JAMA Intern Med.: June 24, 2013
Importance Federal efforts about public reporting and quality improvement programs for hospitals have focused primarily on a small number of medical conditions. Whether performance on these conditions accurately predicts the quality of broader hospital care is unknown.
Objective To determine whether mortality rates for publicly reported medical conditions are correlated with hospitals’ overall performance.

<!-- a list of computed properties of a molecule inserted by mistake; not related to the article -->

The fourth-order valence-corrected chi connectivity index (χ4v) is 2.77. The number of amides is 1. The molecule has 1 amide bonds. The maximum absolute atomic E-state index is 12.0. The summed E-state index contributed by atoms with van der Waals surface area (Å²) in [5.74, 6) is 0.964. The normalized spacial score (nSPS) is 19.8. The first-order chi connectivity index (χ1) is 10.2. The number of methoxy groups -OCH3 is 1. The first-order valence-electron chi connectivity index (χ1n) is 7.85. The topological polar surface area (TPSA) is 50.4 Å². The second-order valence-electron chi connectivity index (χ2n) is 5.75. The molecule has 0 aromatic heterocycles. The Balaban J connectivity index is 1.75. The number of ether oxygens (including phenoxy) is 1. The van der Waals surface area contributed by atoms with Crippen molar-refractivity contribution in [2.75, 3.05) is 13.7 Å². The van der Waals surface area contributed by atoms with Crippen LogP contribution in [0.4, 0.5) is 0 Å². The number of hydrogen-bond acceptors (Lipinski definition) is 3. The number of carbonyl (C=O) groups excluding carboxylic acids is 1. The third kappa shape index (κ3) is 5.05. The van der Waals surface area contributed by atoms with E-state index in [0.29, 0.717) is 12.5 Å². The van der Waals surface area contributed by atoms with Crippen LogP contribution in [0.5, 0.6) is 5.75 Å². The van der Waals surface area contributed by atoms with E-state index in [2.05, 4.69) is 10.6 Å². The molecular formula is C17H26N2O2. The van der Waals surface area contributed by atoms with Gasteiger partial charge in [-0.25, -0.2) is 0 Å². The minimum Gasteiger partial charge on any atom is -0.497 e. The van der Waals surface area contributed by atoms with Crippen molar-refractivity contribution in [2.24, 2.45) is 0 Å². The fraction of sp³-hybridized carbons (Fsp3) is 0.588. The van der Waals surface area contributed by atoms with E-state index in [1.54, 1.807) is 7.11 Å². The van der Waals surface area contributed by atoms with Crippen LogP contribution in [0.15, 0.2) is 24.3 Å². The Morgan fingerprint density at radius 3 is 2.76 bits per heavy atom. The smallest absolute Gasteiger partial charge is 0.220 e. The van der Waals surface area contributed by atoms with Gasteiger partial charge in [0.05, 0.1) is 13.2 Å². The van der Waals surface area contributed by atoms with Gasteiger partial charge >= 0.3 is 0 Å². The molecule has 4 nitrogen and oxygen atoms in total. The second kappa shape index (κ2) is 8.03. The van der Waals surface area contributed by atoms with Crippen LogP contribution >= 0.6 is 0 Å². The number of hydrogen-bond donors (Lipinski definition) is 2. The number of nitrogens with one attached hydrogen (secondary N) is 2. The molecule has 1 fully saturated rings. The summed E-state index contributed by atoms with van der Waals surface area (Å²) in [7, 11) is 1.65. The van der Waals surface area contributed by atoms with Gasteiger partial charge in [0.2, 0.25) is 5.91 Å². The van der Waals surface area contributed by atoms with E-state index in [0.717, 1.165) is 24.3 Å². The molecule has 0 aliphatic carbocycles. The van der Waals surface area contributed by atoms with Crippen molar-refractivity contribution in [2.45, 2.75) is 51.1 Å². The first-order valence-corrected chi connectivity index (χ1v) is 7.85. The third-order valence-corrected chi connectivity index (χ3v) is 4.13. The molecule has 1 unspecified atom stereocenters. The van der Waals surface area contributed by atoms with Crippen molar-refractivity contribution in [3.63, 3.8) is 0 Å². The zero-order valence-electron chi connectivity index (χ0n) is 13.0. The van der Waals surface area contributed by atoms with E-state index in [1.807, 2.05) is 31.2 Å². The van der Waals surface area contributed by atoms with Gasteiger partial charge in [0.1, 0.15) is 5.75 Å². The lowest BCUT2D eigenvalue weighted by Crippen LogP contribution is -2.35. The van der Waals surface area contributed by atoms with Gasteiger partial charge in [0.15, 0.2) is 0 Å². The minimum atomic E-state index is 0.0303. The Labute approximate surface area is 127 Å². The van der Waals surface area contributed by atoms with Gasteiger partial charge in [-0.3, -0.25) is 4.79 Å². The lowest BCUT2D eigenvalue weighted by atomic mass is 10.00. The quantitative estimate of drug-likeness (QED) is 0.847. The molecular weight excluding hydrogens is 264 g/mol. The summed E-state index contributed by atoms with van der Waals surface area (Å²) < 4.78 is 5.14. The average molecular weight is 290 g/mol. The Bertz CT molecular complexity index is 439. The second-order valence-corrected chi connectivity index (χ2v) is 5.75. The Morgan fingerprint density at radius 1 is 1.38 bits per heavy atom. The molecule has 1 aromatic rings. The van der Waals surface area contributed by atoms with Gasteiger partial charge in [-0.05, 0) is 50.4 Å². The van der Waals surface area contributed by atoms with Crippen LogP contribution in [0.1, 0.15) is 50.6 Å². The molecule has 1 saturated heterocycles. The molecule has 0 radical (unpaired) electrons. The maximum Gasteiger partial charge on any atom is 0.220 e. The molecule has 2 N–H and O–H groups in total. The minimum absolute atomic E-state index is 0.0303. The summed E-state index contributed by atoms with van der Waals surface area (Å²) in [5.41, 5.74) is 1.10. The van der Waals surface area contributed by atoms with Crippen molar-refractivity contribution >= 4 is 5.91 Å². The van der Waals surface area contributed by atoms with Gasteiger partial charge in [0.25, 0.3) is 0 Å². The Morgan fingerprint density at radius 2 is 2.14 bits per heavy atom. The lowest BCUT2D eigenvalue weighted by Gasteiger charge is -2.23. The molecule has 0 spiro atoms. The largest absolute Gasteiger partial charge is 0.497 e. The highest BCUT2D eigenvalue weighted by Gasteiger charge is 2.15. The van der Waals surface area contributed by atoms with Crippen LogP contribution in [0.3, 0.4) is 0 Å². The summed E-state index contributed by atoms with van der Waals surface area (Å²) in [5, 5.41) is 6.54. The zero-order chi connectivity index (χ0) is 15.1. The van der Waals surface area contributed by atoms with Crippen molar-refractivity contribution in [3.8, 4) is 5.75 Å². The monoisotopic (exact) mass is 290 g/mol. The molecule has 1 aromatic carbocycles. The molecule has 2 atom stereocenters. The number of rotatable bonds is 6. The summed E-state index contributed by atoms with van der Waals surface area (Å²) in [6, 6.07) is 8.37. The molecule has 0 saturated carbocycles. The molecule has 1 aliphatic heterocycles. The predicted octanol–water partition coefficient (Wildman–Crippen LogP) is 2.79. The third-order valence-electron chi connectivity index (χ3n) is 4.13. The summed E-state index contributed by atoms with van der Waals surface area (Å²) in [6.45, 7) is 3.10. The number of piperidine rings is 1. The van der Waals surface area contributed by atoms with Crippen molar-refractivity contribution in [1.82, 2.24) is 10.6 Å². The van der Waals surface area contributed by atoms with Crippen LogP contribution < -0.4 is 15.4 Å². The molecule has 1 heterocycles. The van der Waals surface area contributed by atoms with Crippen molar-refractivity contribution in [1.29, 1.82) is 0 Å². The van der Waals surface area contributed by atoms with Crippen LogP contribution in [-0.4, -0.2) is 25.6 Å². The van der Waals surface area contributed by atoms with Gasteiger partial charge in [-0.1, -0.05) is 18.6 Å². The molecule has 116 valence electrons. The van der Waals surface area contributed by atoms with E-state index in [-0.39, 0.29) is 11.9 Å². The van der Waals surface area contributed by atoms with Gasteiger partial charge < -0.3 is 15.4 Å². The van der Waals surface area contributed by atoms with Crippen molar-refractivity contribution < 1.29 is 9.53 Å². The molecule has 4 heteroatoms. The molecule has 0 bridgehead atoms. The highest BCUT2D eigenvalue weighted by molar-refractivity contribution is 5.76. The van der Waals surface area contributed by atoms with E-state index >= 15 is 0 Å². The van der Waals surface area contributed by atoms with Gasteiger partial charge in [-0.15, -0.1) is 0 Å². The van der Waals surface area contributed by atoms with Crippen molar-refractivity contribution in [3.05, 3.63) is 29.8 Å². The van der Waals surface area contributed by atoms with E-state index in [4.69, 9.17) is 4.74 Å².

Methods Using national Medicare data, we compared hospital performance at 2322 US acute care hospitals on 30-day risk-adjusted mortality, aggregated across the 3 publicly reported conditions (acute myocardial infarction, congestive heart failure, and pneumonia), with performance on a composite risk-adjusted mortality rate across 9 other common medical conditions, a composite mortality rate across 10 surgical conditions, and both composites combined. We also examined the relationship between alternative surrogates of quality (hospital size and teaching status) and performance on these composite outcomes. Read more